| Quote #1
A wyf he hadde, ycomen of noble kyn;
The description of Symkyn's wife's "nobility" is actually somewhat mocking: as the illegitimate daughter of the town parson, she would not necessarily have been upper-class, a fact hinted at by the dowry of brass pans her father gives her in lieu of silver, jewelry, or sumptuary goods.
| Quote #2
She was yfostred in a nonnerye;
The irony of this passage is that although Symkyn's wife was raised in a convent as were the daughters of many noblemen, the location of her upbringing is due more to her status as the illegitimate daughter of a priest, who was not supposed to have sex, let alone children, than to any sort of nobility.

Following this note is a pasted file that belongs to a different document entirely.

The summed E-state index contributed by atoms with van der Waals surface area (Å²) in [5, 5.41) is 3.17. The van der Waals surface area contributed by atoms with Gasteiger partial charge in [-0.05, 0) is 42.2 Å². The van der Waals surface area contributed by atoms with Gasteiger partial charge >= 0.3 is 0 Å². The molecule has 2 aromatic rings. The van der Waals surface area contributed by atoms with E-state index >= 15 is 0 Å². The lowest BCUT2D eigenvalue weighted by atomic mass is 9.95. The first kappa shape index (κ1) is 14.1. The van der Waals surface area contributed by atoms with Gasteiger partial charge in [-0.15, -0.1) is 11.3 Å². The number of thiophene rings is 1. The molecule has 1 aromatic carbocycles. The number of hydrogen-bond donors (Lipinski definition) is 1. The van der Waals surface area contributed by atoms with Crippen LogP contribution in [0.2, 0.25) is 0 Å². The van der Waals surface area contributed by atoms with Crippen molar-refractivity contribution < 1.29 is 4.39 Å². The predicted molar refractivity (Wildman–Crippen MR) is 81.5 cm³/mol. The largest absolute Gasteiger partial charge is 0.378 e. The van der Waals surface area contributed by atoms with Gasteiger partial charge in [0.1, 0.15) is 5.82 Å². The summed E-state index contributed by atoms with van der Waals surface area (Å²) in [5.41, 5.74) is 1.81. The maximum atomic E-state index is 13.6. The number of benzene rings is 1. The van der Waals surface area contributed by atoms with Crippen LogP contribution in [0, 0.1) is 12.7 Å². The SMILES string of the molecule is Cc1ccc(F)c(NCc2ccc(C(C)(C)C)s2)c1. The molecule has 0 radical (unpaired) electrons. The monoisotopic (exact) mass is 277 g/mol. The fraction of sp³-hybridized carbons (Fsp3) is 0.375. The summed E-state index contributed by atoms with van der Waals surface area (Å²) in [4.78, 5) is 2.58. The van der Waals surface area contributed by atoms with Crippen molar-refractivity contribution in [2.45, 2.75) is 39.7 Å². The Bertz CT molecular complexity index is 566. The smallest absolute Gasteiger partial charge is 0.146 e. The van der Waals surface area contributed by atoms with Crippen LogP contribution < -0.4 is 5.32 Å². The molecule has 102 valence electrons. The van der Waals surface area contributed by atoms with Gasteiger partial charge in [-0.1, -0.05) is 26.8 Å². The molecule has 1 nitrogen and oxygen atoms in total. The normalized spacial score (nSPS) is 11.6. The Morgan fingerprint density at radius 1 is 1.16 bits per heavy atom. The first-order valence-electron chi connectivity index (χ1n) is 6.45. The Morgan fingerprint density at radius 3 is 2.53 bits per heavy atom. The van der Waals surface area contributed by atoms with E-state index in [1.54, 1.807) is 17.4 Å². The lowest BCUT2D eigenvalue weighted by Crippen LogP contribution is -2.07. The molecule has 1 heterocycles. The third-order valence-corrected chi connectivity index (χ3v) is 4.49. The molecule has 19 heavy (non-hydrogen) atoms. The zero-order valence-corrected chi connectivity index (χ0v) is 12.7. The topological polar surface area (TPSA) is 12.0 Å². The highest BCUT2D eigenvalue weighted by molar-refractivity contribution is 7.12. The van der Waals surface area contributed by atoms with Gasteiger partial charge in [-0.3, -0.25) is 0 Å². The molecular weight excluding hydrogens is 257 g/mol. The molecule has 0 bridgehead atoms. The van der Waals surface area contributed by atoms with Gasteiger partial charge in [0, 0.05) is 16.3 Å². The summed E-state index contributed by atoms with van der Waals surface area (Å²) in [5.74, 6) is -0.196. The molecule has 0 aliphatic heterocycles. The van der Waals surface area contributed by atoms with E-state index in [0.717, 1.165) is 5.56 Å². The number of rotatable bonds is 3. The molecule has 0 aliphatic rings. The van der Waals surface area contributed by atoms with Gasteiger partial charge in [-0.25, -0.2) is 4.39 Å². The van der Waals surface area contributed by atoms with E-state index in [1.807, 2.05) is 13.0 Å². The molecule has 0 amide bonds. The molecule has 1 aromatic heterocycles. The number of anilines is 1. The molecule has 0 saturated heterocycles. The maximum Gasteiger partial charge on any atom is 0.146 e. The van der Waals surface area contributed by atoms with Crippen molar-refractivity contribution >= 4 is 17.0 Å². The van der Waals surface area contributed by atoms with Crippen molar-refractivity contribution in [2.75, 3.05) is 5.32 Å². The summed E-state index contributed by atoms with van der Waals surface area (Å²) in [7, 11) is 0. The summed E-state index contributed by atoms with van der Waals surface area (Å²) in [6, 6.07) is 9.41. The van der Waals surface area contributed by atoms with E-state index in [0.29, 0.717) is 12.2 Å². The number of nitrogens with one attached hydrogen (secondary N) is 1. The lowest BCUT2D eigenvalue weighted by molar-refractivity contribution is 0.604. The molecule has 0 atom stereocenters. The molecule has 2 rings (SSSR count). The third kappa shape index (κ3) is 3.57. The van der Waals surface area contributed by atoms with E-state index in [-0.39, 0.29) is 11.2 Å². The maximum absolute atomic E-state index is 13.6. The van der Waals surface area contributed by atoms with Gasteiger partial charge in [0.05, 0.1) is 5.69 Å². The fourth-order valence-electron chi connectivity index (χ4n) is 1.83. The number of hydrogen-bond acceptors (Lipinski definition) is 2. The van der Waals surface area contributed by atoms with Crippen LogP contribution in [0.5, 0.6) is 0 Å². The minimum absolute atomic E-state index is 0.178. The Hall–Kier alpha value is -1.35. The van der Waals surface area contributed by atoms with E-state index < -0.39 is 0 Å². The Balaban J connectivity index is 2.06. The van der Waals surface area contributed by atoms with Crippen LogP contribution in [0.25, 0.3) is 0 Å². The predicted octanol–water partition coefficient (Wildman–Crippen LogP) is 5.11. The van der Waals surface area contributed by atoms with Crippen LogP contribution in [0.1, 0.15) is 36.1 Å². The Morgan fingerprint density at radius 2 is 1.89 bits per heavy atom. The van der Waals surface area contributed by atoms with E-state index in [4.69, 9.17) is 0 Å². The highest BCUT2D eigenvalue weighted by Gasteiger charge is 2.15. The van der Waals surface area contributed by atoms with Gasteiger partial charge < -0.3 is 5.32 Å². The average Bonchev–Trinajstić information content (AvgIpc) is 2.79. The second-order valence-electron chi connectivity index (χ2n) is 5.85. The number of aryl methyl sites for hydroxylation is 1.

| Quote #3
A ful fair sighte was it upon hem two;
Symkyn and his wife appear to enjoy parading their financial success around town in the form of expensive clothing. His wife requires everyone to call her "dame," or lady, despite the fact that she is not really noble-born. Symkyn's family is trying to be upwardly mobile in society, a feat that's no doubt helped by the extra profits Symkyn makes by cheating his customers.